Camper air conditioning units work by removing the heat from the interiors and disposing it outside via the vents located on the roof of the vehicle. Heat removal occurs when the condensed refrigerant in the air conditioner changes from liquid to gas by the action of the unit's evaporator. The energy required for heat removal is sourced from a home, generator, solar panels or gasoline.
The air conditioning unit of a camper comprises of a condenser, compressor, evaporator and condenser and evaporator fans and the refrigerant. The various parts of the air conditioner are connected electrically.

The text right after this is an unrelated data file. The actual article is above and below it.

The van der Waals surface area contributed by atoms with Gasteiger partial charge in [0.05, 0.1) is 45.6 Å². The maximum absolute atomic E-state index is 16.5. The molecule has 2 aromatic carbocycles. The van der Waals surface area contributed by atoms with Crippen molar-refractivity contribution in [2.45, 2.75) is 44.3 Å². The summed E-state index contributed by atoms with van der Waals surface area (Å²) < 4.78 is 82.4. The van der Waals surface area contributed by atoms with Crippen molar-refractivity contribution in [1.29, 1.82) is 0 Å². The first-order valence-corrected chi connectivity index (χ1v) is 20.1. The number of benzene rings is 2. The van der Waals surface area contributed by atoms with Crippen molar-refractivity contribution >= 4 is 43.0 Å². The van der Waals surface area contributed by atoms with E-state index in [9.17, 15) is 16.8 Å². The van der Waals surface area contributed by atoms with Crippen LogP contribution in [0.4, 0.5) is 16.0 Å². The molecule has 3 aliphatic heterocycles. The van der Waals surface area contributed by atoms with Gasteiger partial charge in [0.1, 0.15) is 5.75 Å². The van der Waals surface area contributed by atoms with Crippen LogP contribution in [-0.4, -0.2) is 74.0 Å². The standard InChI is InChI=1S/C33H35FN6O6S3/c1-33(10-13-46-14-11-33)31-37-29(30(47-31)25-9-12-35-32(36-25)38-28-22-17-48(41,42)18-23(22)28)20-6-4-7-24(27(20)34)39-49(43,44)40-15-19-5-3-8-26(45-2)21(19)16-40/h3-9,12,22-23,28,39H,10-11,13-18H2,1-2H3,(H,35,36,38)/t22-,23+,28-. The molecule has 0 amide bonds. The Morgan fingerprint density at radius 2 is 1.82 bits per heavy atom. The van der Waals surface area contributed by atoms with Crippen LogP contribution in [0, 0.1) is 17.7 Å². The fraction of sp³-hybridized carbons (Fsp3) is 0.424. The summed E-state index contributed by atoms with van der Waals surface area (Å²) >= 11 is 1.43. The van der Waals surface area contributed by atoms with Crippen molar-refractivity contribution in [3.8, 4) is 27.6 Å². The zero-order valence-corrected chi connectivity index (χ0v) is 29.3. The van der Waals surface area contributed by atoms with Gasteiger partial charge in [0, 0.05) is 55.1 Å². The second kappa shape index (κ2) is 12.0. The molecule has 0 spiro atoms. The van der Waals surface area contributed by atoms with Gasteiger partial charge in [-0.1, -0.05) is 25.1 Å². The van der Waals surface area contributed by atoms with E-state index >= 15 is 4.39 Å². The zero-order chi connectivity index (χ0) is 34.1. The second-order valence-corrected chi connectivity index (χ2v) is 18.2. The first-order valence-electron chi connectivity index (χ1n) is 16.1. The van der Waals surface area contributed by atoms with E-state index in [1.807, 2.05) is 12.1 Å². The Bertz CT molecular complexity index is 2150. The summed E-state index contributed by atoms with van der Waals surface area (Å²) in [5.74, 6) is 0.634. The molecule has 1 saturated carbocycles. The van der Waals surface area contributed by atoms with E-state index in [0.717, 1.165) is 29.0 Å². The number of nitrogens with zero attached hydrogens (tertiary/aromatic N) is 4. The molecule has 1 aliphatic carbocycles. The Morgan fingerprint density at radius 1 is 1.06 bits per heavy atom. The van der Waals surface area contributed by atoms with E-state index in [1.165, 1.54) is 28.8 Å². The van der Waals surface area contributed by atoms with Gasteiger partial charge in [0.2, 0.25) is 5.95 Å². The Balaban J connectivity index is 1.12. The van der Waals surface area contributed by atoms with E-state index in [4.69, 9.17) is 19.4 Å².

To remove heat from within the camper, the compressor first condenses the refrigerant gas. The heat generated alongside is removed by the condenser fans, thus cooling the gas and turning it into a liquid. This liquid then moves to the evaporator via capillary tubes.
As the liquid slides over the evaporator fans, it absorbs the heat inside the camper and turns into a gas. The suction created by the compressor removes the heated gas, and condenses it to continue the heat removal process.
The air conditioner in a camper requires AC power that is obtained from a 120-volt socket connected to a home or a generator. If gasoline is used, the unit may require 1 gallon of fuel per hour. Solar panels affixed to the camper store energy and are a cheaper energy source.